New Brunswick is getting a statutory holiday in February, Premier Brian Gallant announced Wednesday.
Starting next year, the paid public holiday to be known as Family Day will take place on the third Monday in February.
Eight other Canadian jurisdictions already have a paid holiday in February. Family Day will bring New Brunswick up to the national average of eight paid public holidays a year.
Business groups expressed concern the holiday just adds to their their growing costs, but Gallant suggested Family Day will help the province's economic efforts.
"We are focused on growing the economy and providing good quality of life for New Brunswickers," he said in a news release.
"This holiday will help families and communities come together and strike a good work-life balance during our often too long winter season. Having a good work-life balance helps increase productivity for our businesses and economy."
Last year, the New Brunswick government said it was exploring the idea of adding a statutory holiday in February.
The province said several departments worked on the proposal for a mid-winter holiday on the third Monday in February.
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Part of the review, according to the government, looked at whether the holiday should be a paid public holiday and how it would affect employers and other New Brunswickers.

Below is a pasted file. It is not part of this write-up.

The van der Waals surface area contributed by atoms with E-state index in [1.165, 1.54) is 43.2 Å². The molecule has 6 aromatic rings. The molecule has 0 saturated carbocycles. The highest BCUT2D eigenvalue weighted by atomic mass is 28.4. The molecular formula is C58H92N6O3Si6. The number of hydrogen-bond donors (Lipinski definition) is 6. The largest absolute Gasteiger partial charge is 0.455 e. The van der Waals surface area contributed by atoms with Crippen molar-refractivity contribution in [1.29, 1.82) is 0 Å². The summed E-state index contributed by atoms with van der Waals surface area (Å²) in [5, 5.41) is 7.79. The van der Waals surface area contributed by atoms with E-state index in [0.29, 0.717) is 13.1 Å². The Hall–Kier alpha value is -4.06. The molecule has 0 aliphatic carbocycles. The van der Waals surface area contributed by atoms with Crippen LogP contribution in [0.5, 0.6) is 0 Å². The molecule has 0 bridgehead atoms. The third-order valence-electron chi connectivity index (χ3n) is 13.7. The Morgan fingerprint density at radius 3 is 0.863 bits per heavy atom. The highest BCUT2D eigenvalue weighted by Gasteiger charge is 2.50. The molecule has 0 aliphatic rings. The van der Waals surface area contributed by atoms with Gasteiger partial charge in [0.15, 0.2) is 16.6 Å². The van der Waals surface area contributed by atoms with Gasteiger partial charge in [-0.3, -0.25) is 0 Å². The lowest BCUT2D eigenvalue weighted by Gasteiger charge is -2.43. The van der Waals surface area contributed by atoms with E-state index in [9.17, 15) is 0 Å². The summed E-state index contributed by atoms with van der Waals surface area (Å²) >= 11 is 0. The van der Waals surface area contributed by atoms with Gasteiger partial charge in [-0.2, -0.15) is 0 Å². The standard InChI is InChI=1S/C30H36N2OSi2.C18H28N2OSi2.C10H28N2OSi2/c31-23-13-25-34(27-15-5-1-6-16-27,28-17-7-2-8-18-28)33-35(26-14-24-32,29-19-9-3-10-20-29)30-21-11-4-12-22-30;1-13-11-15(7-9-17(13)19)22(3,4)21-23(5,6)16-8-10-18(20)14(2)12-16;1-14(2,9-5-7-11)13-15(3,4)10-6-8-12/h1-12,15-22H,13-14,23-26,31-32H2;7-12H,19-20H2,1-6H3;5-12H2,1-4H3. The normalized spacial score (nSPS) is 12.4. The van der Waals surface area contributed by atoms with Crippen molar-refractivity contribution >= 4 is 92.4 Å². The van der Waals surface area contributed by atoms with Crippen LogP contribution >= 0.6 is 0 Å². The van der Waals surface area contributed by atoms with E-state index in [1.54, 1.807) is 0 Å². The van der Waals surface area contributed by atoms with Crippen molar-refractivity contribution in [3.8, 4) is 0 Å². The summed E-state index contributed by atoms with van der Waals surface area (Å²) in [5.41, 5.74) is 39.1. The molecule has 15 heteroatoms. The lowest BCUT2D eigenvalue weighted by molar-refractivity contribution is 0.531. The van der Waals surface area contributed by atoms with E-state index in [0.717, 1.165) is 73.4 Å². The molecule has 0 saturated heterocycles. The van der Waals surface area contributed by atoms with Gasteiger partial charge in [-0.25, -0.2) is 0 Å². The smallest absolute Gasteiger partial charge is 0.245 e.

But not everyone is welcoming the new holiday.
Krista Ross, CEO with the Fredericton Chamber of Commerce, is calling for the results of the 2016 review.
She wants to know how the holiday will affect businesses and whether the province plans to do anything to mitigate the financial impact.
This year alone, Ross said, members have already experienced increases to the minimum wage and WorkSafeNB premiums. She said business owners can't afford any more cost increases.
"Adding a Family Day holiday or any statutory holiday simply increases costs to business," she said. "Anything that adds new cost to business, worries us."
Ross said a survey by the chamber has revealed the top concerns for Fredericton businesses is the actual cost of doing business in the province.
"This announcement puts even more pressure on businesses and makes it more difficult to keep their doors open," she said.
"We want to keep people employed and working in Fredericton, and every time we increase the cost of doing business, we make that more difficult for businesses."
Can business afford it?
Louis-Philippe Gauthier, director of provincial affairs for the Canadian Federation of Independent Businesses, said the newest holiday doesn't come at a good time for small businesses in New Brunswick.
In 2014, 63 per cent of federation members in New Brunswick voted against a new statutory holiday.
Another federation report saidi New Brunswick businesses have already seen a jump in property tax, the minimum wage, land transfer tax, HST and large business tax.
In 2017 those businesses will see another increase in WorkSafeNB premiums, the minimum wage and EI contribution rates.
In 2018, businesses can also expect to see another increase in EI rates, as well as a carbon tax in the province.
"You have to look at it within a whole of all the costs that will be continuing to add on in 2018," he said. "And it will surely not help.
"Put yourselves in the shoes of a small business … somebody has to pay. "
Not a new concept
The idea of a February holiday isn't new in the province.
Former premier Shawn Graham promised a holiday during his election campaign in 2010.
After losing the election, the Liberals continued to call for the creation of the February holiday while David Alward's Progressive Conservatives were in government.